Students blame NBA for disturbing studies
The Times of India News Service
BHOPAL: There is increasing evidence that the activities of the Narmada Bacchao Andolan (NBA) are getting increasingly unpopular in Madhya Pradesh.
This becomes obvious from the Khargone district police's decision on Wednesday to arrest around 272 NBA activists (they were released the next day) following a complaint lodged by students, teachers and local panchayat officials that the former's high-decibel campaign in the Mandeleshwar area against the Rs 2,200-crore hydro-electric project at Maheshwar (promoted by a private cloth mill company) was affecting their studies at a time when annual school examinations were on.
A few hundred NBA activists have been holding round-the-clock sit-in demonstrations at the Maheshwar dam site since February 24 to get the project scuttled on the ground that thousands of families in the area would be rendered homeless with the submergence of their villages. They want the ministry of environment and the Central Electricty Authority to withdraw their clearance.
Khargone collector Bhupal Singh told The Times of India News Service on Thursday that the action had been taken after repeated persuasion by over 1,000 teachers and students that the noise and bustle at the dam site had made it impossible for the examinees to concentrate on their studies. Both teachers and students had also handed over a signed representation in this regard, Singh informed.
Attempts had been made to persuade the NBA to suspend their agitation till the end of the examination season. But the plea fell on deaf ears. Even NBA convener Medha Patkar's visit to Mandeleshwar early this month failed to break the logjam.
NBA sources, however, claimed that the place where they were holding the ``satyagraha'' was pretty far from the main entrance of the dam complex and well beyond the hearing range of any school of college in the area. Though this was admitted by the collector, he said the overall atmosphere had ``tensed up'' due to the ``NBA circus''.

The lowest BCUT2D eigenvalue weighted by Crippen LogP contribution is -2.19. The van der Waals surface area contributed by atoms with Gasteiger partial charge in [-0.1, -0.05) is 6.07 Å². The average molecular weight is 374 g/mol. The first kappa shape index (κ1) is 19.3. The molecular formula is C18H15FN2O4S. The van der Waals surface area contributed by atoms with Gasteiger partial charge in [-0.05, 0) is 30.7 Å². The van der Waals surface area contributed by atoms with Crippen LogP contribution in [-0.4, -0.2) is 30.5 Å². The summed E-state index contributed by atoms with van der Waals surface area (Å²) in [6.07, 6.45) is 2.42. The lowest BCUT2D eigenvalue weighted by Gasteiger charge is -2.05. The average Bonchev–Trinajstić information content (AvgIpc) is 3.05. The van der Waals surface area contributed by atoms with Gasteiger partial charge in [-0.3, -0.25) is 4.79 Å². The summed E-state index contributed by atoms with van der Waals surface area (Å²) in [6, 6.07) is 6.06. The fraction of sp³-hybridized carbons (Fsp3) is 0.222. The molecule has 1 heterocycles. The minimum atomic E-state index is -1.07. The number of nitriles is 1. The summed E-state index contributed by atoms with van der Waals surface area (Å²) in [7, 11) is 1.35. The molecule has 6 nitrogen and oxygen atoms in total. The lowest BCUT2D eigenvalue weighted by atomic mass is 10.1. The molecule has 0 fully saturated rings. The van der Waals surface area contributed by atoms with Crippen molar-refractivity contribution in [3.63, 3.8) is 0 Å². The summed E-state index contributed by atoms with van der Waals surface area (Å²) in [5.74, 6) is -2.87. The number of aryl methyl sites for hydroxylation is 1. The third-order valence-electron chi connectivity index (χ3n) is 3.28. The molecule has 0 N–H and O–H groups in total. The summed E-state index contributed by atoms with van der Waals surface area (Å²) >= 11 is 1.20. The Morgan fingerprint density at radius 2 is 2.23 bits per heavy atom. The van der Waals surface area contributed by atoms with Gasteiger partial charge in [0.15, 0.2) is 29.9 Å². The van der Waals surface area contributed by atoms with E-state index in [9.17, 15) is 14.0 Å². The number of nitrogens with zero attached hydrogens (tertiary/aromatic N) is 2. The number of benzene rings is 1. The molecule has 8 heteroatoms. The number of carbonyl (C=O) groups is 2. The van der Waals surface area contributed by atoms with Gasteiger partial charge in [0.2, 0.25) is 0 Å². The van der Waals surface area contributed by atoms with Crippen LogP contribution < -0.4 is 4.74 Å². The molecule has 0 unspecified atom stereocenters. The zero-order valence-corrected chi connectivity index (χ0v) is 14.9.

Most locals want these ``trouble mongers'' out, said Bhupal Singh. This was the main reason why the NBA's much touted ``do-or-die'' march to Maheshwar led by Booker Prize winner Arundhati Roy on January 11 turned out to be a huge failure.
The collector accused the NBA of ``cooking up'' complaints against the district police.
One of the activists, Chittaroopa (Sylvie) Palit, blamed the policemen for tearing her dress and ``disrobing'' her during Wednesday's arrests - little realising that the real picture had been captured on video. Still more baffling, he informed, was the NBA's ``directive'' to him to appear before the Natonal Women's Commission whose members were scheduled to conduct a hearing at Maheshwar on March 15. Strangely enough, no direct communication had been received from either the NCW or the state government in this connection.